Burak Kanber, Engineer

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Opinion: Preparing for the Future of Technology

On September 11, 2012

This post is a little different from my others, in that it’s pure unadulterated speculation.

We’ve made some crazy progress in technology, particularly in the last 20 years. What will the next 20 (or even 10) years bring? And most importantly, how do we prepare ourselves for it?

Right now there are engineers and scientists working on what we once thought were ridiculous technologies. E-textiles that have a cell phone embedded in the fabric and beam the audio straight into your ear. Google Glass and augmented reality. Siri and speed recognition. Machine learning everywhere.

I feel kind of left out in the face of all of this. The lowly web software engineer. The hardware engineers are doing all the cool stuff! At first I was a little disappointed that I didn’t pursue a career in hardware, but then I realized: once the hardware guys do their job, it’s on the web developers to make it useful. When AR glasses become popular, web designers and engineers will have to figure out how to create a real user experience. Sure, at first all the software will be proprietary, but eventually it’ll move to the web. That’s just the way it goes. And that brings up some interesting challenges: after all, how do you browse the web in a pair of glasses?

The web won’t be the same as it is now. Ten years from now there won’t be keyboards or mice. They’ll eventually be replaced by a Javascript Speech Recognition API bundled with HTML7 or something. New cell phones will sit in your pocket and somehow understand gestures, and beam audio to your face through your clothes. Project Glass will have brain sensors that take thought commands — maybe. (Google would love to monetize our thoughts, I’m sure.) It sounds ridiculous, but I bet all of what I just mentioned will happen in the next decade (or two).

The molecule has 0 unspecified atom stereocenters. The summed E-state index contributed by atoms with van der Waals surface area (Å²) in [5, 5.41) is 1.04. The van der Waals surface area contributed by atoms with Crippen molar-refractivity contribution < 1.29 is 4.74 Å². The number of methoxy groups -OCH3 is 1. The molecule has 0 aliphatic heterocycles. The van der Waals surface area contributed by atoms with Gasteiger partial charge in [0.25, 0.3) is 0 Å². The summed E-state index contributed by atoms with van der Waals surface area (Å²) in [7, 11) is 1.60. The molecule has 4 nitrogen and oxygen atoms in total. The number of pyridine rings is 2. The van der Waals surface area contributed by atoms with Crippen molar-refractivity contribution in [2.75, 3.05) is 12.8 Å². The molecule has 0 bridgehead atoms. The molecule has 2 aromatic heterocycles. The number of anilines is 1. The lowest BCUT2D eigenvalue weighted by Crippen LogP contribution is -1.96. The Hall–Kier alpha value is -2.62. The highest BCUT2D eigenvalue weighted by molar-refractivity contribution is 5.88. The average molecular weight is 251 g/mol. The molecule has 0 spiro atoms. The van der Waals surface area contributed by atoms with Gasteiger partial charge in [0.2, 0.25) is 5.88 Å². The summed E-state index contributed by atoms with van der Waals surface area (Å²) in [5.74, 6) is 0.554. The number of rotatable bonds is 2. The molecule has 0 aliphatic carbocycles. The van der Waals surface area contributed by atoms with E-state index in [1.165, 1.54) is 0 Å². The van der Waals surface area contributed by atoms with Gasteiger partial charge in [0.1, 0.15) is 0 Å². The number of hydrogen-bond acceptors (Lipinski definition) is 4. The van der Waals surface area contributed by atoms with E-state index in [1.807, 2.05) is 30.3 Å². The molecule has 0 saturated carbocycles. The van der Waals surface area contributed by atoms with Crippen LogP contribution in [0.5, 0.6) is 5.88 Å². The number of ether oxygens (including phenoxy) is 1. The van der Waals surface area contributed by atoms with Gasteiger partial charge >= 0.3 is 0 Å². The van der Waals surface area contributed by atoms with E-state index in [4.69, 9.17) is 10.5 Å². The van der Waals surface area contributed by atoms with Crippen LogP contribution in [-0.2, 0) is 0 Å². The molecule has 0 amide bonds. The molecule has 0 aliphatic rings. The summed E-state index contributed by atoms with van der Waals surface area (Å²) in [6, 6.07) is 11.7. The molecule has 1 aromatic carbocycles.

Siri can already understand you speak, and she’ll only get better at it. Eventually she’ll be able to browse Facebook for you, read your stream out loud, and take instructions. (I’m already calling Siri “she”!) But it would be silly to have to build technologies from scratch to do this. It’ll all start with proprietary tech (the iOS Facebook app), but eventually the W3C will just have HTML specifications for how Siri should read your webpage out loud. There’ll be a spec for taking speech commands and gestures.

What does this mean for designers and engineers? It means that if you don’t want to be left behind, you need to start thinking about this stuff. Start by opening up your mind to the possibilities of interface-less human/computer interaction. Every once in a while, you should be doing a thought experiment: how will people interact with websites 5, 10, or 20 years from now? Maybe your webcam will have eyeball tracking built in, and all you have to do is look at a link to follow it. Maybe physical keyboards will be replaced by on-screen keyboards, and all you have to do is look at the right letters until it can auto-complete the word you want.

We don’t know what the web is going to look like in the future, but we all know it’s going to change. You can teach an old dog new tricks, but I think we need to start mentally and creatively preparing ourselves for some sort of paradigm shift in the upcoming years.

“Grandpa, how did you used to go on Facebook?”

“Well, Jimmy, we had this thing called a keyboard, and we had to type in ‘facebook.com’ and then put in our email address and password.”

“Keyboard?”

“It’s something we used to type letters into a computer.”

“You had to type letters?!”

Prepare yourselves.

 

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